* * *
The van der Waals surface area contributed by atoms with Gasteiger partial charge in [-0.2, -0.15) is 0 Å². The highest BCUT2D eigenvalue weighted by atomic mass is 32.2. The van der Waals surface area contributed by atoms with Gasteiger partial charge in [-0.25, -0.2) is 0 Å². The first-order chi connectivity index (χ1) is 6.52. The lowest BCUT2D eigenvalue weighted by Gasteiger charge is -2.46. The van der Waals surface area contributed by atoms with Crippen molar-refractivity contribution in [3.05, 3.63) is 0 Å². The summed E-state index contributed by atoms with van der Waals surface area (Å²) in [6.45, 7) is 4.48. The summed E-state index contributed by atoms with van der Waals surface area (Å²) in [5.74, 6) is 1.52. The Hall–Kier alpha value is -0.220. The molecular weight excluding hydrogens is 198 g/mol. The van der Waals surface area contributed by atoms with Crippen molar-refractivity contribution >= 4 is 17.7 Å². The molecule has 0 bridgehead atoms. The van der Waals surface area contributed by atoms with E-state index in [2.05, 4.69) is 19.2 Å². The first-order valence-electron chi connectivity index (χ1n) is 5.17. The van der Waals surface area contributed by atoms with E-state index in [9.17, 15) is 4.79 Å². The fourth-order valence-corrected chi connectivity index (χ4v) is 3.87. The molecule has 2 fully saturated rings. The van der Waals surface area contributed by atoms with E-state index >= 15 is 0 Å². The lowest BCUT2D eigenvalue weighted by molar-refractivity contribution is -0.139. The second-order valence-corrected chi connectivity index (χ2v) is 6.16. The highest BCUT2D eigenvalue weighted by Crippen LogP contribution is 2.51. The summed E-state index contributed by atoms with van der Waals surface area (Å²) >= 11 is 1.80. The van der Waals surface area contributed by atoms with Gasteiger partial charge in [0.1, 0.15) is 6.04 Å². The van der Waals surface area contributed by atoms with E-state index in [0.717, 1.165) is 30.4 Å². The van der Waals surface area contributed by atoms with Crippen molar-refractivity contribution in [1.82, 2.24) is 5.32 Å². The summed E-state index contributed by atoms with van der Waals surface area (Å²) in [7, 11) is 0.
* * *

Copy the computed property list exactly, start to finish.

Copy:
The van der Waals surface area contributed by atoms with Gasteiger partial charge in [-0.2, -0.15) is 0 Å². The highest BCUT2D eigenvalue weighted by atomic mass is 32.2. The van der Waals surface area contributed by atoms with Gasteiger partial charge in [-0.25, -0.2) is 0 Å². The first-order chi connectivity index (χ1) is 6.52. The lowest BCUT2D eigenvalue weighted by Gasteiger charge is -2.46. The van der Waals surface area contributed by atoms with Crippen molar-refractivity contribution in [3.05, 3.63) is 0 Å². The summed E-state index contributed by atoms with van der Waals surface area (Å²) in [6.45, 7) is 4.48. The summed E-state index contributed by atoms with van der Waals surface area (Å²) in [5.74, 6) is 1.52. The Hall–Kier alpha value is -0.220. The molecular weight excluding hydrogens is 198 g/mol. The van der Waals surface area contributed by atoms with Crippen molar-refractivity contribution >= 4 is 17.7 Å². The molecule has 0 bridgehead atoms. The van der Waals surface area contributed by atoms with E-state index in [2.05, 4.69) is 19.2 Å². The first-order valence-electron chi connectivity index (χ1n) is 5.17. The van der Waals surface area contributed by atoms with E-state index in [9.17, 15) is 4.79 Å². The fourth-order valence-corrected chi connectivity index (χ4v) is 3.87. The molecule has 2 fully saturated rings. The van der Waals surface area contributed by atoms with E-state index >= 15 is 0 Å². The lowest BCUT2D eigenvalue weighted by molar-refractivity contribution is -0.139. The second-order valence-corrected chi connectivity index (χ2v) is 6.16. The highest BCUT2D eigenvalue weighted by Crippen LogP contribution is 2.51. The summed E-state index contributed by atoms with van der Waals surface area (Å²) >= 11 is 1.80. The van der Waals surface area contributed by atoms with Gasteiger partial charge in [0.1, 0.15) is 6.04 Å². The van der Waals surface area contributed by atoms with E-state index in [0.717, 1.165) is 30.4 Å². The van der Waals surface area contributed by atoms with Crippen molar-refractivity contribution in [1.82, 2.24) is 5.32 Å². The summed E-state index contributed by atoms with van der Waals surface area (Å²) in [7, 11) is 0.